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The sound of unity in the Saharan desert

A quest for peace results in an eclectic music festival (and Robert Plant!) in the unlikeliest of places.

October 12, 2003|Don Heckman | Special to The Times

World music doesn't get much more worldly than this: a festival in the southern Sahara, 50 miles northeast of Timbuktu. Reachable only by camel or four-wheel drive vehicle, just such a three-day event took place this year in an area that has seen generations of conflict between the nomadic and the sedentary communities of the Sahara.

In the mid-'90s, the "Flame of Peace" program initiated a reconciliation between these various groups via a symbolic burning of weapons. Linking that quest for peace with the traditional gatherings of the nomadic Tamashek (also known as Tuareg) people, the eventual result was "Festival in the Desert" -- a remarkable gathering where hostilities are set aside in favor of jam sessions and camel races.

The recording of this remarkable program, "Festival in the Desert 2003" (World Village), focuses on the internationally known figures who made the trek to a site that had little more than tents and temporary performance platforms: Mali's Oumou Sangare and Ali Farka Toure, France's Lo'Jo and, amazingly, Led Zeppelin singer Robert Plant.

Their performances ring with a spirit and enthusiasm not always evident in their day-to-day efforts. No wonder that Plant -- after singing a gutsy, entirely believable rendering of "Win My Train Fare Home" -- described the festival as "one of the few honest things I have been a part of for a long, long time."

But the music is revelatory on a much broader basis as well. There are the remarkable chanting, drumming performances of ensembles such as Tartit (established in the Tamashek refugee camps) and Kel Tin Lokiene. There is the pervasive presence of the electric guitar, transformed by Adama Yalomba, Sedoum Ehl Aida and Baba Salah into an authentic African voice.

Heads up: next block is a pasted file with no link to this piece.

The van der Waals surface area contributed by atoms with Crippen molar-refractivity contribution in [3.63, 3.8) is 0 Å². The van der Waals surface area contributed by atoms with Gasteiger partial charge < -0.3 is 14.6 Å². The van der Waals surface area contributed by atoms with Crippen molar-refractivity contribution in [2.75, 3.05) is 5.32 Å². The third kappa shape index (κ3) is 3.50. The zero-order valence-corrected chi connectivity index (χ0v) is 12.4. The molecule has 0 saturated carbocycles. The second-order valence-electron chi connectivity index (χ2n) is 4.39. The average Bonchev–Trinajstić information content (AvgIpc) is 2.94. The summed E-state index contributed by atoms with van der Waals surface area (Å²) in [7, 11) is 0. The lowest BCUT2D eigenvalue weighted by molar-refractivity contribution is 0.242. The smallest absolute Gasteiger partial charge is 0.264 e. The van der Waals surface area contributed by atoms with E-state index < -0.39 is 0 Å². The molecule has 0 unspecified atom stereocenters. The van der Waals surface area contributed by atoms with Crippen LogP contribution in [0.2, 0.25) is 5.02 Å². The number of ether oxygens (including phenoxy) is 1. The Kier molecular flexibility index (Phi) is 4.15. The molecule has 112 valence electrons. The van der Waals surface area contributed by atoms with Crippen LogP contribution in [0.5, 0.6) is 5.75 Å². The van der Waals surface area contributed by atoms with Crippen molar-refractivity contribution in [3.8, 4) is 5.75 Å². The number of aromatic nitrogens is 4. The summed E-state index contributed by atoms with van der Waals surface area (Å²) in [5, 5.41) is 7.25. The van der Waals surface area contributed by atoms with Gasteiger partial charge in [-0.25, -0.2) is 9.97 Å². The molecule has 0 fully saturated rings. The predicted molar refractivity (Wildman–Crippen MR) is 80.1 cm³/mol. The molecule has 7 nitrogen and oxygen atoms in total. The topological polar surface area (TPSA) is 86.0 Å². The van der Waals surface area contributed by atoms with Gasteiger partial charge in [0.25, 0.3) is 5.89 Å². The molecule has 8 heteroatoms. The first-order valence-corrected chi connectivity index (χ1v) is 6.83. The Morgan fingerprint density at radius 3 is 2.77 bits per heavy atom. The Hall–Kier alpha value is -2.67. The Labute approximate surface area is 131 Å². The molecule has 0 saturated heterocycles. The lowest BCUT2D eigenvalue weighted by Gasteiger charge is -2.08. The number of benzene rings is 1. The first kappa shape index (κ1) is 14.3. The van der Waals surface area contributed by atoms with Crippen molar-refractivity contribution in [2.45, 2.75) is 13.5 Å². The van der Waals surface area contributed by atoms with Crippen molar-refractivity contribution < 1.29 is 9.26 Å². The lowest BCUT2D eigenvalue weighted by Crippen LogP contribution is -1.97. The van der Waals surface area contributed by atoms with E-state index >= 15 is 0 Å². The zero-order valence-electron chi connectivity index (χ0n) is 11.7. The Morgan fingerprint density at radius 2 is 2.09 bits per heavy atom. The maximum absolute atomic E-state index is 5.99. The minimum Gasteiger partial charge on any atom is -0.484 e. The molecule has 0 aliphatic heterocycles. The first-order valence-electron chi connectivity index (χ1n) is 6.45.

Perhaps most fascinating of all, there is the almost subliminal presence of roots American blues qualities, even in the most traditional ensembles -- a manifestation of continuing musical cross-pollination.

New global sounds

Other recommended current world-music recordings:


Maria de Barros

"Nha Mundo" (Narada World)

De Barros often is compared with Cape Verdean diva Cesaria Evora, with whom she's now touring. But the Senegalese singer has a more colorfully varied voice and considerably more eclectic musical interests. She sings her share of mornas and coladeiras here, but she also tosses in boleros and, capping her set, Brazil's classic "Manha de Carnaval."



"The Road Less Traveled" (Shanachie)

The young Irish band as been one of the most highly praised new groups of the last few years. Although considerable space is devoted to their spirited instrumental jigs and reels, the emphasis here is on the singing of new member Muireen Nic Amhiaoibh. Her warm contralto and focused storytelling qualities suggest the arrival of a potentially important Celtic star.



"Neguinha Te Amo" (Real World)

Working closely with veteran producer Will Mowatt (Soul II Soul, Angelique Kidjo), Daude has blended Brazilian music with pop forms in a fashion recalling the more attractive efforts of the Tropicalia movement of the '60s. Versatile and imaginative, she raps, she sings with a dark sensuous sound, and she brings a vigor and believability to music that effortlessly sets aside stylistic boundaries.



"Tunula Eno" (Triloka Records)

Uganda's Samite has lived in the U.S. for more than a decade. And that's worked well, musically. His gentle vocal style and temperate flute and kalimba playing are imaginatively supported by Western musicians, bringing a laid-back, New Age touch to his memories of Ugandan traditional songs.


Shujaat Husain Khan

"Hawa Hawa"(Harmonia Mundi/World Village)

Indian classical music for the masses probably is an exaggeration of what sitarist-singer Khan has in mind for this outing. But his decision to concentrate on easily accessible Hindi and Punjabi folk songs affords easy entree for listeners not particularly compelled to master the complex intricacies of ragas and talas.


Various artists

"The Putumayo World Music

10th Anniversary Collection" (Putumayo)

Ten years after an exotic clothing store spawned a world-music record label, Putumayo continues to provide the sort of genre-based collections that introduce unfamiliar listeners to the music of other cultures. This two-CD celebration is a mini-survey of that history, gathering selections from the Congo to Cuba (to paraphrase a Putumayo title), from world lounge and reggae to Latin, Arabic and African grooves. A little something, in other words, for every global taste.


Various artists

"The Hidden Gate: Jewish Music Around the World"

(Rounder Records)

The two primary -- and dramatically contrasting -- areas of Jewish music are displayed in a two-CD set devoted to Israel and the Sephardic world, and the Ashkenaz world. The former is stunningly diverse, with selections from Chava Alberstein and Ofra Haza juxtaposed with tracks from Savina Yannatou and Maurice El Medioni. An intriguing final piece features a choral selection by the Rusape Jews of Zimbabwe. The Ashkenaz disc is largely devoted to the astonishing worldwide reach of klezmer music -- from well-known groups such as the Klezmatics, Brave Old World and the Klezmer Conservatory Band to Klezmer en Buenos Aires and the Klezmer Brazil Band.

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